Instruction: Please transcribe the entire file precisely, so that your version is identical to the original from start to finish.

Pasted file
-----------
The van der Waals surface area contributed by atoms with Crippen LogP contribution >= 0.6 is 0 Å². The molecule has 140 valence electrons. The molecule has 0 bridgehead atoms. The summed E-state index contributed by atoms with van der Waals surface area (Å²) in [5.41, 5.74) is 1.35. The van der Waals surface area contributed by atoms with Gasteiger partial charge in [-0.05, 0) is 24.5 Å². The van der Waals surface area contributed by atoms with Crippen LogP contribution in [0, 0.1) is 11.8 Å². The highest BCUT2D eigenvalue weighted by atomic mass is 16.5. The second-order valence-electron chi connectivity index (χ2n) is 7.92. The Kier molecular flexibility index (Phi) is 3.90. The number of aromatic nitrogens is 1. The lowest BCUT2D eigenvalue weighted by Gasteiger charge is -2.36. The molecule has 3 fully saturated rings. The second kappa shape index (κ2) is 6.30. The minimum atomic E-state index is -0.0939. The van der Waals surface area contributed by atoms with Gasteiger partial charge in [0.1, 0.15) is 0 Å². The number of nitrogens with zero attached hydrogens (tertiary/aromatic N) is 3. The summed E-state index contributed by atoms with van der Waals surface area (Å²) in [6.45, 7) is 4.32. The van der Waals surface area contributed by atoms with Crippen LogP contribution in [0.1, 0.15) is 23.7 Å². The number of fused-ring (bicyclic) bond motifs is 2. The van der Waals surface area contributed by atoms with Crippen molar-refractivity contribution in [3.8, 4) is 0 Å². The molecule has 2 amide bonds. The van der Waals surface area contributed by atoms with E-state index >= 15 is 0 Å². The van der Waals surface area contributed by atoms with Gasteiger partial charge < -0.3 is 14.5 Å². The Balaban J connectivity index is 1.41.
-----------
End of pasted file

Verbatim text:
The van der Waals surface area contributed by atoms with Crippen LogP contribution >= 0.6 is 0 Å². The molecule has 140 valence electrons. The molecule has 0 bridgehead atoms. The summed E-state index contributed by atoms with van der Waals surface area (Å²) in [5.41, 5.74) is 1.35. The van der Waals surface area contributed by atoms with Gasteiger partial charge in [-0.05, 0) is 24.5 Å². The van der Waals surface area contributed by atoms with Crippen LogP contribution in [0, 0.1) is 11.8 Å². The highest BCUT2D eigenvalue weighted by atomic mass is 16.5. The second-order valence-electron chi connectivity index (χ2n) is 7.92. The Kier molecular flexibility index (Phi) is 3.90. The number of aromatic nitrogens is 1. The lowest BCUT2D eigenvalue weighted by Gasteiger charge is -2.36. The molecule has 3 fully saturated rings. The second kappa shape index (κ2) is 6.30. The minimum atomic E-state index is -0.0939. The van der Waals surface area contributed by atoms with Gasteiger partial charge in [0.1, 0.15) is 0 Å². The number of nitrogens with zero attached hydrogens (tertiary/aromatic N) is 3. The summed E-state index contributed by atoms with van der Waals surface area (Å²) in [6.45, 7) is 4.32. The van der Waals surface area contributed by atoms with Crippen LogP contribution in [0.1, 0.15) is 23.7 Å². The number of fused-ring (bicyclic) bond motifs is 2. The van der Waals surface area contributed by atoms with Crippen molar-refractivity contribution in [3.8, 4) is 0 Å². The molecule has 2 amide bonds. The van der Waals surface area contributed by atoms with E-state index >= 15 is 0 Å². The van der Waals surface area contributed by atoms with Gasteiger partial charge < -0.3 is 14.5 Å². The Balaban J connectivity index is 1.41.